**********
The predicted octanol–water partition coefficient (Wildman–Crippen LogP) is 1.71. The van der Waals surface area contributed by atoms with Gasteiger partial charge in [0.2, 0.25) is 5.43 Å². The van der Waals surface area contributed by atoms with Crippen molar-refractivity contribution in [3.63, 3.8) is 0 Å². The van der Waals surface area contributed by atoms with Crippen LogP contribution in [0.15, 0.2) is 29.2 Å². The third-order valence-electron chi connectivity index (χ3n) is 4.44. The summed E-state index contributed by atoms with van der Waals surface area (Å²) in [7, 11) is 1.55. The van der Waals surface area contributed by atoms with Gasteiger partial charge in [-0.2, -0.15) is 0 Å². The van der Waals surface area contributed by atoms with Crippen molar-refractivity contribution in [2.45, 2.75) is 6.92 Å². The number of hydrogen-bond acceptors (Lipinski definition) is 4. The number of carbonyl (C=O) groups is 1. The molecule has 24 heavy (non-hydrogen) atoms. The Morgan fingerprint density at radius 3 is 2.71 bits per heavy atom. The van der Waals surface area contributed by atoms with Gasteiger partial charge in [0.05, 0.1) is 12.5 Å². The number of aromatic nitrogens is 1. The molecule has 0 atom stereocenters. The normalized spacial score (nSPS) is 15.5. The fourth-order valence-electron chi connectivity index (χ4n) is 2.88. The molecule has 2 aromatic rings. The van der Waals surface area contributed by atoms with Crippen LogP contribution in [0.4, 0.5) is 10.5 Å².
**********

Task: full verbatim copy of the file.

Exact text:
The predicted octanol–water partition coefficient (Wildman–Crippen LogP) is 1.71. The van der Waals surface area contributed by atoms with Gasteiger partial charge in [0.2, 0.25) is 5.43 Å². The van der Waals surface area contributed by atoms with Crippen molar-refractivity contribution in [3.63, 3.8) is 0 Å². The van der Waals surface area contributed by atoms with Crippen LogP contribution in [0.15, 0.2) is 29.2 Å². The third-order valence-electron chi connectivity index (χ3n) is 4.44. The summed E-state index contributed by atoms with van der Waals surface area (Å²) in [7, 11) is 1.55. The van der Waals surface area contributed by atoms with Gasteiger partial charge in [-0.2, -0.15) is 0 Å². The van der Waals surface area contributed by atoms with Crippen molar-refractivity contribution in [2.45, 2.75) is 6.92 Å². The number of hydrogen-bond acceptors (Lipinski definition) is 4. The number of carbonyl (C=O) groups is 1. The molecule has 24 heavy (non-hydrogen) atoms. The Morgan fingerprint density at radius 3 is 2.71 bits per heavy atom. The van der Waals surface area contributed by atoms with Gasteiger partial charge in [0.05, 0.1) is 12.5 Å². The number of aromatic nitrogens is 1. The molecule has 0 atom stereocenters. The normalized spacial score (nSPS) is 15.5. The fourth-order valence-electron chi connectivity index (χ4n) is 2.88. The molecule has 2 aromatic rings. The van der Waals surface area contributed by atoms with Crippen LogP contribution in [0.4, 0.5) is 10.5 Å².